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Photographs from the Apostle Islands

Learn about the history of the Apostle Islands in the northnmost part of Wisconsin, a popular summer refuge for tourists and residents.

A Wisconsin Civil War Story

On May 9, 1864, Ojibwe Indians from the 7th Wisconsin Infantry help drive back enemy skirmishers with American Indian war tactics in Spotsylvania, Virginia

Historical Essay

Wild Rice Harvesting

Read about the importance of wild rice as a food staple to the Ojibwe and Menominee Indians in northern Wisconsin.

A Wisconsin Civil War Story

On March 26, 1914, Chief Big Sky of the Flambeau Band of the Ojibwe Indians described how he captured an eaglet from its nest in the spring of 1861

Historical Essay

Epidemic Anniversary

Read this informative collection of all the outbreaks and epidemics in Wisconsin's history.

Learn how contact with Europeans, the fur trade, and warfare among the tribes drove many Indans to the Wisconsin territory in the 17th century.

Supplemental teaching materials for 'Native People of Wisconsin'

Interactive whiteboard resources designed for use with Patty Loew's "Native People of Wisconsin" for the 4th grade classroom.

Historical Essay

Wild Rice Threshing Machine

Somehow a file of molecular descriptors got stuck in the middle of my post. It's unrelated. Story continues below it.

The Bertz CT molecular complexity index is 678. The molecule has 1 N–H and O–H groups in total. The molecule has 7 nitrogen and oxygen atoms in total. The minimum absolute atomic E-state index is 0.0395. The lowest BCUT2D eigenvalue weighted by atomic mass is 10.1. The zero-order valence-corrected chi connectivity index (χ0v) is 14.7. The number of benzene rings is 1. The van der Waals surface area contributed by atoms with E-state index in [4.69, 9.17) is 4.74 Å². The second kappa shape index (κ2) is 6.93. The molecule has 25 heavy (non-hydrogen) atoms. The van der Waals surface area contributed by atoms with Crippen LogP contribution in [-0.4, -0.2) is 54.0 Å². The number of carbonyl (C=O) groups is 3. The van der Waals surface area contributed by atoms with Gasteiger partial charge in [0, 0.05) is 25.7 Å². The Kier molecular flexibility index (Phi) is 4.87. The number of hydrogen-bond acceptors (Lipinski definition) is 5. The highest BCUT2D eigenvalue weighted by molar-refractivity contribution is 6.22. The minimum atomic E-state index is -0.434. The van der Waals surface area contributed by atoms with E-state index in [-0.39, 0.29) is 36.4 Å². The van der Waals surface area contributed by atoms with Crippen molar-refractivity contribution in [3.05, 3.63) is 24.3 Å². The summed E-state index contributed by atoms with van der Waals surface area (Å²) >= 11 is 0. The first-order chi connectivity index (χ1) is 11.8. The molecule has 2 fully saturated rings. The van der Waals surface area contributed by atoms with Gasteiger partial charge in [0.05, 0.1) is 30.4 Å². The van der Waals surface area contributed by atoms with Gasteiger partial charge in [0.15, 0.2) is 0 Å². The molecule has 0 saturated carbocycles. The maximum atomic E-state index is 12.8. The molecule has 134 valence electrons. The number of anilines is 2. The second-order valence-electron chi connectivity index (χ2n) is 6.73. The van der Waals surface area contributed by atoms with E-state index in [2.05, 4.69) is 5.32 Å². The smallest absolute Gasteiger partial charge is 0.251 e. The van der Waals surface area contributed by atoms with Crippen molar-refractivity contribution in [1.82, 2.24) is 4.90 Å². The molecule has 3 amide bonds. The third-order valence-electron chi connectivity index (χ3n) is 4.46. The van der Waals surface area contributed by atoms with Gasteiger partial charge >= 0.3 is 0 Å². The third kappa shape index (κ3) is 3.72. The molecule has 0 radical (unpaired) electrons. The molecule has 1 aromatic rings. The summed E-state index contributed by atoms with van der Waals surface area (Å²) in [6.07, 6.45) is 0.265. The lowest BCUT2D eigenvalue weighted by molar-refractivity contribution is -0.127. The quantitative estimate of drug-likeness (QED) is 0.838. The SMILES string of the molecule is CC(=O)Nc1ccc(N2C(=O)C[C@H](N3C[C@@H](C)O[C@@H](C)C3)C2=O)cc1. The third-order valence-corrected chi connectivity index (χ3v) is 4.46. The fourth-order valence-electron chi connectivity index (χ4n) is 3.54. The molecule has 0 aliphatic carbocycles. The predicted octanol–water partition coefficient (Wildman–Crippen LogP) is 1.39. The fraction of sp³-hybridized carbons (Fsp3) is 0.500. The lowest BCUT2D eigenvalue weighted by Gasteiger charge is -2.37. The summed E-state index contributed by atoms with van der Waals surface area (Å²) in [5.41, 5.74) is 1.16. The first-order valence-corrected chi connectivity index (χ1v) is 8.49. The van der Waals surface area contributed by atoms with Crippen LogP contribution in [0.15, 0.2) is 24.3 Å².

Wisconsin Historical Museum Object – Feature Story

Improvised wild rice threshing machine used on the Lac du Flambeau Reservation, Wisconsin, c. 1990. (Museum object #1999.61.5)

Historical Essay

Cadotte, Michael, 1764-1837

Pioneer Fur Trader

Brief biography of pioneer fur trader Michael Cadotte.

Learn how white contact disrupted and transformed Indian life in the 17th and 18th centuries.

Wisconsin Historical Museum Object – Feature Story

Sturgeon decoy carved and painted by Ojibwe artist John V. Snow. (Museum Object #1996.118.106A-B)

Wisconsin Historical Museum Object – Feature Story

Concrete walleye decoy purchased at PARR Rally in Minocqua, Wisconsin, April 15, 1989. (Museum object #1990.178.1)

Historical Essay

Ojibwe Presentation Pipe

Wisconsin Historical Museum Object – Feature Story

Ojibwe pipe presented to Wisconsin territorial governor James Duane Doty, 1844. (Museum object #1955.399,A)

Discover how two Ojibwe chiefs traveled to Washington DC and negotiated with then-President Millard Fillmore to keep rights to their land.
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